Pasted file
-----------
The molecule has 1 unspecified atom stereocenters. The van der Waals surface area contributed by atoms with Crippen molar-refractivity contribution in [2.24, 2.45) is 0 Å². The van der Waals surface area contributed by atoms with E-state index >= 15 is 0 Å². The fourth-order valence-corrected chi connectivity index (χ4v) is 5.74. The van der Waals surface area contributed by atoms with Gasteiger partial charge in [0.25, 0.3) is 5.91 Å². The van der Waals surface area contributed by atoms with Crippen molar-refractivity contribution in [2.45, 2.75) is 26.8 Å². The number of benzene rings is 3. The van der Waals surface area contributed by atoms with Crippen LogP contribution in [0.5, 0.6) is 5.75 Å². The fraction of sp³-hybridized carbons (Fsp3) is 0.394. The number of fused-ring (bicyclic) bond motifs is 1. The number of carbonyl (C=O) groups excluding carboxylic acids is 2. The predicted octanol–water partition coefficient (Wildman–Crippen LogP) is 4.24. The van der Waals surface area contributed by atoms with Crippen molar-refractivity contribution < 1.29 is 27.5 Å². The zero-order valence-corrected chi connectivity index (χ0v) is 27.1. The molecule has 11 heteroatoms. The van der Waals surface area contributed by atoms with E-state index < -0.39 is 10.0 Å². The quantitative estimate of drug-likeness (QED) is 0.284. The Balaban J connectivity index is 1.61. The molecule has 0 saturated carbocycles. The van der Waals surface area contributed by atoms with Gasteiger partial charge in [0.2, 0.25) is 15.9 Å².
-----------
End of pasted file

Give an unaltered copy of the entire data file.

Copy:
The molecule has 1 unspecified atom stereocenters. The van der Waals surface area contributed by atoms with Crippen molar-refractivity contribution in [2.24, 2.45) is 0 Å². The van der Waals surface area contributed by atoms with E-state index >= 15 is 0 Å². The fourth-order valence-corrected chi connectivity index (χ4v) is 5.74. The van der Waals surface area contributed by atoms with Gasteiger partial charge in [0.25, 0.3) is 5.91 Å². The van der Waals surface area contributed by atoms with Crippen molar-refractivity contribution in [2.45, 2.75) is 26.8 Å². The number of benzene rings is 3. The van der Waals surface area contributed by atoms with Crippen LogP contribution in [0.5, 0.6) is 5.75 Å². The fraction of sp³-hybridized carbons (Fsp3) is 0.394. The number of fused-ring (bicyclic) bond motifs is 1. The number of carbonyl (C=O) groups excluding carboxylic acids is 2. The predicted octanol–water partition coefficient (Wildman–Crippen LogP) is 4.24. The van der Waals surface area contributed by atoms with Crippen molar-refractivity contribution < 1.29 is 27.5 Å². The zero-order valence-corrected chi connectivity index (χ0v) is 27.1. The molecule has 11 heteroatoms. The van der Waals surface area contributed by atoms with E-state index < -0.39 is 10.0 Å². The quantitative estimate of drug-likeness (QED) is 0.284. The Balaban J connectivity index is 1.61. The molecule has 0 saturated carbocycles. The van der Waals surface area contributed by atoms with Gasteiger partial charge in [0.2, 0.25) is 15.9 Å².